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Week of August 2, 2020

COME & SEE

  

Brief reflections on the week's scripture readings.

The 18th Sunday of Ordinary Time - 2020



The Word…

“All you who are thirsty, come to the water!
You who have no money, come, receive grain and eat;
Why spend your money for what is not bread;

Heed me, and you shall eat well, you shall delight in rich fare.
Come to me heedfully, listen, that you may have life.”
(from Is 55:1-3)

 

When it was evening, the disciples approached him and said,
“This is a deserted place and it is already late;
dismiss the crowds so that they can go and buy food for themselves.”
Jesus said to them, “There is no need for them to go away;

 give them some food yourselves.”
(from Mt 14:13-21)


Pondering the Word…

Earlier this week, a dear friend of our family went home to God. Let me tell you something about him. He was born in Brittany, France, and for over forty years he and his wife and son have owned a wonderful French restaurant in the little town near where we live. There is a verse from Ecclesiastes that describes him to a T: "So I commend the enjoyment of life, because there is nothing better for a person under the sun than to eat, drink, and be glad. Then joy will accompany them in their toil all the days of the life God has given them under the sun." (8:15)

Joy truly accompanied him and it was infectious. While patrons of his restaurant did indeed spend money for the delicious fare J, it was the atmosphere of joy, gladness, and fellowship that gave life to the experience. Over the years, he and his family have toiled hard “under the sun” (figuratively and literally) and endured many setbacks (like fires and floods), but always persevered and always gave back in quiet and unassuming ways to the community and to individuals in need. The tributes to him speak to his generosity and how it has been multiplied many times over in the lives of those he touched.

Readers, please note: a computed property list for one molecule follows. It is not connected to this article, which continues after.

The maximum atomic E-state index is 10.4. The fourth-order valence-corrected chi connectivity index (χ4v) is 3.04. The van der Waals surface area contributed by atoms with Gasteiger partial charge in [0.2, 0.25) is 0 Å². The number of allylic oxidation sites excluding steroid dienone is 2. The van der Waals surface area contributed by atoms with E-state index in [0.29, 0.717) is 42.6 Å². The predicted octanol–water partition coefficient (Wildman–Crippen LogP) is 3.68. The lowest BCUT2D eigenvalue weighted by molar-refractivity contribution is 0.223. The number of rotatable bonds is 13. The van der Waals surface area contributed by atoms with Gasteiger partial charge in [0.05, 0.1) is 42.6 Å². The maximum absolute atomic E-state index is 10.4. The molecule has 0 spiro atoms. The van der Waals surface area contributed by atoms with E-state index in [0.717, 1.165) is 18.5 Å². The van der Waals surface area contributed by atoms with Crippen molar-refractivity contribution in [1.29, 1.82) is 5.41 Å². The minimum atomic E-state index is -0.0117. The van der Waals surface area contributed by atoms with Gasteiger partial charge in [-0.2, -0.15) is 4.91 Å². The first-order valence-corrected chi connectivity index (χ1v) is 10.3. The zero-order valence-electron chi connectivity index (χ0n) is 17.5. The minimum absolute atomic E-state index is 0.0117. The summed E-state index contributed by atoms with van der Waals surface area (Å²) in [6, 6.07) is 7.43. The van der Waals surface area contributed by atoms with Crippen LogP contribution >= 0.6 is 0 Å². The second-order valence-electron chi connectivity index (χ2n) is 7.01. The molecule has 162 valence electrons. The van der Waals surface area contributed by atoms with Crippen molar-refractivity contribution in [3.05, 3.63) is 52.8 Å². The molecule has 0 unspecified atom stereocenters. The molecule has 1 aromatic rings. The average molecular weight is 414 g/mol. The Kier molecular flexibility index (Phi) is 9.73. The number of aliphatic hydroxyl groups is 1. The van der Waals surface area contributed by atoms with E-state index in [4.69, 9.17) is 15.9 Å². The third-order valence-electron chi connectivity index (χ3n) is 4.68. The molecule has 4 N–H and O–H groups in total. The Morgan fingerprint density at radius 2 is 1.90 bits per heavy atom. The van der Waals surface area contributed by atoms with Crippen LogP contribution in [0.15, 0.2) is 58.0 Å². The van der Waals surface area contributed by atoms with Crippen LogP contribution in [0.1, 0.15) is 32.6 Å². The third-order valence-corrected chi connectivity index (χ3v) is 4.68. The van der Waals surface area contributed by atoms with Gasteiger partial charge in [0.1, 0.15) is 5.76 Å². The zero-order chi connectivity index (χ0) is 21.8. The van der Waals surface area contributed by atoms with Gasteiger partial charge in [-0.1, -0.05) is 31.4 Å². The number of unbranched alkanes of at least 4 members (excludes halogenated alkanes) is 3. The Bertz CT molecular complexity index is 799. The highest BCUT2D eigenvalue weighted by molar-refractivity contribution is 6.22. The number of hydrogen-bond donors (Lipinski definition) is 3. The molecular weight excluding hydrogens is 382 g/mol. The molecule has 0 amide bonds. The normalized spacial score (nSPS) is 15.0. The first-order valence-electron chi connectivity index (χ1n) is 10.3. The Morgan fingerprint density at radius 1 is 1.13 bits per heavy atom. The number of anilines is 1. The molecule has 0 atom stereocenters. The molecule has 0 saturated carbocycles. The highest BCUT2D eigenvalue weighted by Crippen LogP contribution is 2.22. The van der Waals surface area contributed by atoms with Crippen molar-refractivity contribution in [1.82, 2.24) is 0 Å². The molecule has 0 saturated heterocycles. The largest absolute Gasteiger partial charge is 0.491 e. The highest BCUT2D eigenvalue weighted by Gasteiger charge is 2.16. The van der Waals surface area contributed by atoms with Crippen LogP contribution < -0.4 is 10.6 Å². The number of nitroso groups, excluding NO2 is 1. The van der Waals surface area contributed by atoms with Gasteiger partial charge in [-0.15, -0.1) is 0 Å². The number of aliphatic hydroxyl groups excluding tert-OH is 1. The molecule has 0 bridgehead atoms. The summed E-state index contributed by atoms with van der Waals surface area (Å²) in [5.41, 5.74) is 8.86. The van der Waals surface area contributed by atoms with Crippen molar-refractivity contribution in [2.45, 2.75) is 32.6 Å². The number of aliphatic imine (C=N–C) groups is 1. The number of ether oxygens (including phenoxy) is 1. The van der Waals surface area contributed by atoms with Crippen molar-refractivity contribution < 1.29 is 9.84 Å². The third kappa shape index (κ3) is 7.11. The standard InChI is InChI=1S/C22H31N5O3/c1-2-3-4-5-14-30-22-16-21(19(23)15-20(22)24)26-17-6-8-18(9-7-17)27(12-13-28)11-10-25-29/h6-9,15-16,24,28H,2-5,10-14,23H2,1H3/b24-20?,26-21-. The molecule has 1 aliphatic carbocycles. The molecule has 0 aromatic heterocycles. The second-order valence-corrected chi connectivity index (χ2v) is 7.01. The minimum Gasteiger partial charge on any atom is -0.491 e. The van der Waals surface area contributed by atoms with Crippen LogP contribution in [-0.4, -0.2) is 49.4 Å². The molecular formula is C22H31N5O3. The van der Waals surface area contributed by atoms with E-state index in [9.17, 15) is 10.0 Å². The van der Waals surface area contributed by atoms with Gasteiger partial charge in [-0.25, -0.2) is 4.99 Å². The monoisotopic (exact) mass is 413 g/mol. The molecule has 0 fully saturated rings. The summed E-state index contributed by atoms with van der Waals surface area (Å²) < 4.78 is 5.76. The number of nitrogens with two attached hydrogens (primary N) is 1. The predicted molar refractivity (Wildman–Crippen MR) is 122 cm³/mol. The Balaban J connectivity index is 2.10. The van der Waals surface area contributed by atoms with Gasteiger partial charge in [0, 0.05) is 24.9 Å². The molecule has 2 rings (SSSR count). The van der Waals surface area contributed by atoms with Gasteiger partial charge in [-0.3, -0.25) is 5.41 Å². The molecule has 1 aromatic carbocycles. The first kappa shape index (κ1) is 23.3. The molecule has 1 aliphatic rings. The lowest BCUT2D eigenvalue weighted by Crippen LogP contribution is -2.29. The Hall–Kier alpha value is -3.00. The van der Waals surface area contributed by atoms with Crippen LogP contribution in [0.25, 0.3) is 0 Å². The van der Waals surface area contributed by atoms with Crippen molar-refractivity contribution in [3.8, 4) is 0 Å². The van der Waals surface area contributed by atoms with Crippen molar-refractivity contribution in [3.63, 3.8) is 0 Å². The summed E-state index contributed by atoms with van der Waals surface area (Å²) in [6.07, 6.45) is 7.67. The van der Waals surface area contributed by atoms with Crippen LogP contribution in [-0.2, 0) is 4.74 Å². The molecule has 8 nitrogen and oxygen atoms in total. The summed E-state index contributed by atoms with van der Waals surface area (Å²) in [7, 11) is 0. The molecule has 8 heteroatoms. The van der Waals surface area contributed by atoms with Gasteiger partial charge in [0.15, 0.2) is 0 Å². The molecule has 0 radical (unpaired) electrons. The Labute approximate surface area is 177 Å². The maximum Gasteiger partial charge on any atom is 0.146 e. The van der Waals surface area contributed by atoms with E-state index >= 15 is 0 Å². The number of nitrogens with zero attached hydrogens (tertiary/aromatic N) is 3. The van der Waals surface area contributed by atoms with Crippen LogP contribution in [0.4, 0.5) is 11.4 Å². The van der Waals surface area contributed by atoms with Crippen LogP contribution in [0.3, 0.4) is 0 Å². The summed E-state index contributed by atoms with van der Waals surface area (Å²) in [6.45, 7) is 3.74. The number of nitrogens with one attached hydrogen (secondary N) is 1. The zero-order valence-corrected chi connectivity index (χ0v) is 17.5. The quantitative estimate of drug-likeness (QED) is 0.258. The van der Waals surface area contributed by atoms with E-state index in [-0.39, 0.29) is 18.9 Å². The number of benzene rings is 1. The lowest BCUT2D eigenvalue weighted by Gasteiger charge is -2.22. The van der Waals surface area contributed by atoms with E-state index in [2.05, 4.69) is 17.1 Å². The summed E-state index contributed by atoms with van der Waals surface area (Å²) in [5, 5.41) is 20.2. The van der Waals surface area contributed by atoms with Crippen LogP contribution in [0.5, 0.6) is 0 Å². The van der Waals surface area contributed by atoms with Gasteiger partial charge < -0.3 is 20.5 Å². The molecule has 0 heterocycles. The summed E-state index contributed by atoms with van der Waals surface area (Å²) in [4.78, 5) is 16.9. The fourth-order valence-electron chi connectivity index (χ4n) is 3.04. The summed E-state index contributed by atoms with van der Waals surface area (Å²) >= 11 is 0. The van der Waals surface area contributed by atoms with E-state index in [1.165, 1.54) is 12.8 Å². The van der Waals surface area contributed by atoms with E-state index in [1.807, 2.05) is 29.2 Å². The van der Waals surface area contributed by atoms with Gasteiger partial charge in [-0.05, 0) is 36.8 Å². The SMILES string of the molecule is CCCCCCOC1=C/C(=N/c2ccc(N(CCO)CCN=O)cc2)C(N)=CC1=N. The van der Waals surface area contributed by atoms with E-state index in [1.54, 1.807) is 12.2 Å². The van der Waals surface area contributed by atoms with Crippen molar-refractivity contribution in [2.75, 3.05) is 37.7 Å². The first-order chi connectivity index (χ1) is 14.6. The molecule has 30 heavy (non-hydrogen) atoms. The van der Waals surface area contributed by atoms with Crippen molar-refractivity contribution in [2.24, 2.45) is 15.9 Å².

When I hear Jesus tell the disciples today, “give them some food yourselves,” I think about how important it is for each of us not to turn away from our communities or individual in need; not to walk away when the going gets tough or the numbers don’t add up, but to toil with joy and gladness. We may not have that much to give—“five loaves and two fish are all we have”— but never underestimate what the Lord can and will do with our gifts!

Fernand Tersiguel, Rest in Peace


Living the Word…

When a loved one dies, our grief can be profound, but if we look at what we loved in them — the very qualities that bring about our grief — and commit to continue their legacy, we honor them and keep their spirit alive. Spend time this week giving thanks for people, living and deceased, who have brought you life and joy. Real, genuine people who live the command to love, not as martyrs or what Pope Francis calls, “sourpusses,” or to “win heaven.” Not as ones who do it for show or reputation or to build false hopes. What can you do right here, right now to “feed” others by modeling the love of those you admire? The Lord will do wonders with the smallest of gifts!